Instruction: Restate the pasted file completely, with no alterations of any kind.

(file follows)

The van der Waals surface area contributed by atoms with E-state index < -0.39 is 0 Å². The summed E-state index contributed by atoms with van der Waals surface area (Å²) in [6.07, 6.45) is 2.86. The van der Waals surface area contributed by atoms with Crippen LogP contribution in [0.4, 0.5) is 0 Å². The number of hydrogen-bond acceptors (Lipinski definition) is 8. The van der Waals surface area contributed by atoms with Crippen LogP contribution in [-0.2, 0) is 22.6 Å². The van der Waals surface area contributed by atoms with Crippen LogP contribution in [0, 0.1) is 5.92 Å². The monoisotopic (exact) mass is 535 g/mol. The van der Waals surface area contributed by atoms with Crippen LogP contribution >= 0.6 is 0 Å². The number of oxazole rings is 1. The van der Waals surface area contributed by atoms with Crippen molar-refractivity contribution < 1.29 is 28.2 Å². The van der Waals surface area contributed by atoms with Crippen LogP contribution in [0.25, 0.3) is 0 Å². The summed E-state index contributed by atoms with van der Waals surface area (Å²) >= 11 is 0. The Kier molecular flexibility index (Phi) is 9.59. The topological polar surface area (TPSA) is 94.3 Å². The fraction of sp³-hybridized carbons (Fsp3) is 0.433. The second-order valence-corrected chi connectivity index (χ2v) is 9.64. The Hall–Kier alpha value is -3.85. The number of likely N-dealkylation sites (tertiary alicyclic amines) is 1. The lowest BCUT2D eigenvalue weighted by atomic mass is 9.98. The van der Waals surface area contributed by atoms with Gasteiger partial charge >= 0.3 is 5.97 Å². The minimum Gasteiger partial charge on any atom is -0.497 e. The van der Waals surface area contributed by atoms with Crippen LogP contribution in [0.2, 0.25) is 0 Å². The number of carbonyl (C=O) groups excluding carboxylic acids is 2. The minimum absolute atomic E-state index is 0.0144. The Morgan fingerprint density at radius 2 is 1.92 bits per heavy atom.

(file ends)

The van der Waals surface area contributed by atoms with E-state index < -0.39 is 0 Å². The summed E-state index contributed by atoms with van der Waals surface area (Å²) in [6.07, 6.45) is 2.86. The van der Waals surface area contributed by atoms with Crippen LogP contribution in [0.4, 0.5) is 0 Å². The number of hydrogen-bond acceptors (Lipinski definition) is 8. The van der Waals surface area contributed by atoms with Crippen LogP contribution in [-0.2, 0) is 22.6 Å². The van der Waals surface area contributed by atoms with Crippen LogP contribution in [0, 0.1) is 5.92 Å². The monoisotopic (exact) mass is 535 g/mol. The van der Waals surface area contributed by atoms with Crippen LogP contribution >= 0.6 is 0 Å². The number of oxazole rings is 1. The van der Waals surface area contributed by atoms with Crippen molar-refractivity contribution < 1.29 is 28.2 Å². The van der Waals surface area contributed by atoms with Crippen LogP contribution in [0.25, 0.3) is 0 Å². The summed E-state index contributed by atoms with van der Waals surface area (Å²) >= 11 is 0. The Kier molecular flexibility index (Phi) is 9.59. The topological polar surface area (TPSA) is 94.3 Å². The fraction of sp³-hybridized carbons (Fsp3) is 0.433. The second-order valence-corrected chi connectivity index (χ2v) is 9.64. The Hall–Kier alpha value is -3.85. The number of likely N-dealkylation sites (tertiary alicyclic amines) is 1. The lowest BCUT2D eigenvalue weighted by atomic mass is 9.98. The van der Waals surface area contributed by atoms with Gasteiger partial charge >= 0.3 is 5.97 Å². The minimum Gasteiger partial charge on any atom is -0.497 e. The van der Waals surface area contributed by atoms with Crippen LogP contribution in [0.2, 0.25) is 0 Å². The number of carbonyl (C=O) groups excluding carboxylic acids is 2. The minimum absolute atomic E-state index is 0.0144. The Morgan fingerprint density at radius 2 is 1.92 bits per heavy atom.